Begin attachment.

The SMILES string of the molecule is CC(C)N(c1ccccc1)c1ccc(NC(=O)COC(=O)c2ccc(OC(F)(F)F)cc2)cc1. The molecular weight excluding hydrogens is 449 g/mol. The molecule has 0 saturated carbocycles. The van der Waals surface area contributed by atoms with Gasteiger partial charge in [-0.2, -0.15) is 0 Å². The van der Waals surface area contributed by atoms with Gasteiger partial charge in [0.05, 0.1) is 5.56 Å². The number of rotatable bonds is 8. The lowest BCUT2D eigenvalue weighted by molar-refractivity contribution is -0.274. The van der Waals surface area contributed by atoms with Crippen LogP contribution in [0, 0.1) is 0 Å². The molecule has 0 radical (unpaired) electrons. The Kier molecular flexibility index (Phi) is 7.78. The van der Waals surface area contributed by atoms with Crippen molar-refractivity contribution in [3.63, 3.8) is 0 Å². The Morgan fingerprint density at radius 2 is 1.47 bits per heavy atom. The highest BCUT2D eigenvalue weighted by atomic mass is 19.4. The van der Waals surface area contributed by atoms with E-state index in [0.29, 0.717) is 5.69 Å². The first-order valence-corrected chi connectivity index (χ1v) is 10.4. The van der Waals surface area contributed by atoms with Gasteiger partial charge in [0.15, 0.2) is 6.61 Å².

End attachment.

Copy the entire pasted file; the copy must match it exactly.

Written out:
The SMILES string of the molecule is CC(C)N(c1ccccc1)c1ccc(NC(=O)COC(=O)c2ccc(OC(F)(F)F)cc2)cc1. The molecular weight excluding hydrogens is 449 g/mol. The molecule has 0 saturated carbocycles. The van der Waals surface area contributed by atoms with Gasteiger partial charge in [-0.2, -0.15) is 0 Å². The van der Waals surface area contributed by atoms with Gasteiger partial charge in [0.05, 0.1) is 5.56 Å². The number of rotatable bonds is 8. The lowest BCUT2D eigenvalue weighted by molar-refractivity contribution is -0.274. The van der Waals surface area contributed by atoms with Crippen LogP contribution in [0, 0.1) is 0 Å². The molecule has 0 radical (unpaired) electrons. The Kier molecular flexibility index (Phi) is 7.78. The van der Waals surface area contributed by atoms with Crippen molar-refractivity contribution in [3.63, 3.8) is 0 Å². The Morgan fingerprint density at radius 2 is 1.47 bits per heavy atom. The highest BCUT2D eigenvalue weighted by atomic mass is 19.4. The van der Waals surface area contributed by atoms with E-state index in [0.29, 0.717) is 5.69 Å². The first-order valence-corrected chi connectivity index (χ1v) is 10.4. The van der Waals surface area contributed by atoms with Gasteiger partial charge in [0.15, 0.2) is 6.61 Å².